Nan-in, a Japanese master during the Meiji era (1868-1912), received a university professor who came to inquire about Zen.
Nan-in served tea. He poured his visitor's cup full, and then kept on pouring.
The professor watched the overflow...
HOW TO DEVELOP YOUR FACULTIES
The Buddha was talking with Uttara, a young pupil of the bhramin Parasariya: -Uttara, does Parasariya teach you how to develop your faculties? -Yes, Master Gotama, he does teach us how to develop our faculties -How does he do this? -We are taught not to see material forms with the eye nor to hear sounds with the ear. That is how to develop the faculties. -But in that case, Uttara, the blind and the deaf must be in total development of their faculties, for the blind does not see and the deaf does not hear. Uttara was silent. -Well, Uttara, Parasariya teaches you one way and here we teach a different way. Let me tell you what we teach. When a monk sees a form with the eye, usually a feeling of liking and disliking come into being. The monk then understand that liking or disliking has arisen but that either one is not inevitable but is conditioned and dependent on causes. So he heads for a state in which there is equanimity and finds that in so doing the liking and disliking has vanished and he sees things as they are. That is how he develop his faculties. That is what we teach.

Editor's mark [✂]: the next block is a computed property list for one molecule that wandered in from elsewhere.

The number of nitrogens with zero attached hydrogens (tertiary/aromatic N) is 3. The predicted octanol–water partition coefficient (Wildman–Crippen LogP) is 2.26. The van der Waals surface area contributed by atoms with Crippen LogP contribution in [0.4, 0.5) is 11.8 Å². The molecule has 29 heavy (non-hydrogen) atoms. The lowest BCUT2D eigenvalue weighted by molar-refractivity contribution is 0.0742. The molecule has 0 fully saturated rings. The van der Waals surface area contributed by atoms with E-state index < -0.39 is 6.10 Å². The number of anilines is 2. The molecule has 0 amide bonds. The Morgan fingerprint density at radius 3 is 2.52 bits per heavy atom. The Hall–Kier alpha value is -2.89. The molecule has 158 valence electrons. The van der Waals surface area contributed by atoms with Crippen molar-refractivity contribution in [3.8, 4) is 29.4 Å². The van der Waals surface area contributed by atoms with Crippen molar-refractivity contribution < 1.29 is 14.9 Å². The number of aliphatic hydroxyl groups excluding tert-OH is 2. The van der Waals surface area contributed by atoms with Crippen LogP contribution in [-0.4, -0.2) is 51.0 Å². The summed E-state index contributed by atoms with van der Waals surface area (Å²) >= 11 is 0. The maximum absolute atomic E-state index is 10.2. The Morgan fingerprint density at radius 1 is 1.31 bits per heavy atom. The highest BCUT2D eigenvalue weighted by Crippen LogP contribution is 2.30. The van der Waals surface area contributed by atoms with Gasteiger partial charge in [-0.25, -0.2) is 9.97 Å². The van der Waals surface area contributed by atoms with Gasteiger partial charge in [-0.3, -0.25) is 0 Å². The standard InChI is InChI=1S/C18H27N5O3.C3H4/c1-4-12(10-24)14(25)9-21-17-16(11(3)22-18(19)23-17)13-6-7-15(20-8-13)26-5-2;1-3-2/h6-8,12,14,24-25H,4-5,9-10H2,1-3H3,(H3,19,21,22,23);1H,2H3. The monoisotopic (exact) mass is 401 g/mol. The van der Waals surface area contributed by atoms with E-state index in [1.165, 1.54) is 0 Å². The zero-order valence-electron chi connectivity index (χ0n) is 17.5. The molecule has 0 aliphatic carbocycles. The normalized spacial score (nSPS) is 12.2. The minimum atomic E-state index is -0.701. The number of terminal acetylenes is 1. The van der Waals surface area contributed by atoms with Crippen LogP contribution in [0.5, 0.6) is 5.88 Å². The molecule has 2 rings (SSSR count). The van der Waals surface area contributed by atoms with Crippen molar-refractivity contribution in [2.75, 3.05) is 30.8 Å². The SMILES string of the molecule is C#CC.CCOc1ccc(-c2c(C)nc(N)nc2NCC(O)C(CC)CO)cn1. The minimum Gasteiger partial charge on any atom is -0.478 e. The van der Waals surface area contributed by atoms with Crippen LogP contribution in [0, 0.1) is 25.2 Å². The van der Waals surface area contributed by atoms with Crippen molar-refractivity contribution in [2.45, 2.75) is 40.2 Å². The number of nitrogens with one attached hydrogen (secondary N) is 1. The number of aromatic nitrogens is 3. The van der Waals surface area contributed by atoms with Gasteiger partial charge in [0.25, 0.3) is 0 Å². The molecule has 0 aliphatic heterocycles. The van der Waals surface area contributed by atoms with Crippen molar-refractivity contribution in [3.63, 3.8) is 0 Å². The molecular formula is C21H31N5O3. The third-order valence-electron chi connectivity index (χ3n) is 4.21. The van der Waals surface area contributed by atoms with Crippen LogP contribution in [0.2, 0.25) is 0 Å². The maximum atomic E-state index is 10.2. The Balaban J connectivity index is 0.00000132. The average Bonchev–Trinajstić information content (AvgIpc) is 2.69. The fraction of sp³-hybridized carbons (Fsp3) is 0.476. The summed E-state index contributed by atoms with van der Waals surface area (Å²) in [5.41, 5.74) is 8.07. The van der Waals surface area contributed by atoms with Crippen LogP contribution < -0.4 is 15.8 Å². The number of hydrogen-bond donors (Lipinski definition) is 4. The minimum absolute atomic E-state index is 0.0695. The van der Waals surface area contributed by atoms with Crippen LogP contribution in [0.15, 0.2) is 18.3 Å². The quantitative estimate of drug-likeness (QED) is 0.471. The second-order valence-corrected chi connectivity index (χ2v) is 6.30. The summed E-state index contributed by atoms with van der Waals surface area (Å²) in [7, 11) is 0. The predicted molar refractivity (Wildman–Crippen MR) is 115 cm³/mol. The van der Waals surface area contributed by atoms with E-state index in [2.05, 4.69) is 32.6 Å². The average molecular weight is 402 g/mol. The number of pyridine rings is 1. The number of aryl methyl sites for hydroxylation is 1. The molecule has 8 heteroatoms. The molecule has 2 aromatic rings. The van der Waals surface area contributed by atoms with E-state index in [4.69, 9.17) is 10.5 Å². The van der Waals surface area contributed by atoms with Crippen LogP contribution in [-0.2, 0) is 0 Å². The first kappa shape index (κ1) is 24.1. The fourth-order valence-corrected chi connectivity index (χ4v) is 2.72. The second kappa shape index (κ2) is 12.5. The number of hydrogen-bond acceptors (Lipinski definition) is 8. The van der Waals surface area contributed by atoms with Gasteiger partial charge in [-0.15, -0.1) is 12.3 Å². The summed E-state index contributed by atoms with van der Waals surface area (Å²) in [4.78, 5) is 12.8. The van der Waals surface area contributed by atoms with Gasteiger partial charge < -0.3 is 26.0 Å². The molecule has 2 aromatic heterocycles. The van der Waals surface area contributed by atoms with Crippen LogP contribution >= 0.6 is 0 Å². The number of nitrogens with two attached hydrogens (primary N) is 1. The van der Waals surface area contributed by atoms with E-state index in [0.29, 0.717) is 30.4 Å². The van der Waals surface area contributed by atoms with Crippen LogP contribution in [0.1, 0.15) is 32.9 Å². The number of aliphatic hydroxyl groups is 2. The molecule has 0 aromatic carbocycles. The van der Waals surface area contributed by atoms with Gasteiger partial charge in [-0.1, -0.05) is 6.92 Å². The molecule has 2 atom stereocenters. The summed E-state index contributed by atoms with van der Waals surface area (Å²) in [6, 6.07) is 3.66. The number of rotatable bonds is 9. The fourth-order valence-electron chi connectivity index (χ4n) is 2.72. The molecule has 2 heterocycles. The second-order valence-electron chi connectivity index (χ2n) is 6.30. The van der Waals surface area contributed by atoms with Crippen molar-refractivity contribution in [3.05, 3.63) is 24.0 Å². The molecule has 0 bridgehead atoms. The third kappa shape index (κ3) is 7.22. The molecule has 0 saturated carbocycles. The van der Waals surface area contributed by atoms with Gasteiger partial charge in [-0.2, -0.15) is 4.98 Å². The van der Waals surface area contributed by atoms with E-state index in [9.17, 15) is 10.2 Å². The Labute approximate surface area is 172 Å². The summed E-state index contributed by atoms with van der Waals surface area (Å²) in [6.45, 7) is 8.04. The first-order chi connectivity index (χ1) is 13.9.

From "Majjhima Nikaya" of the Buddha
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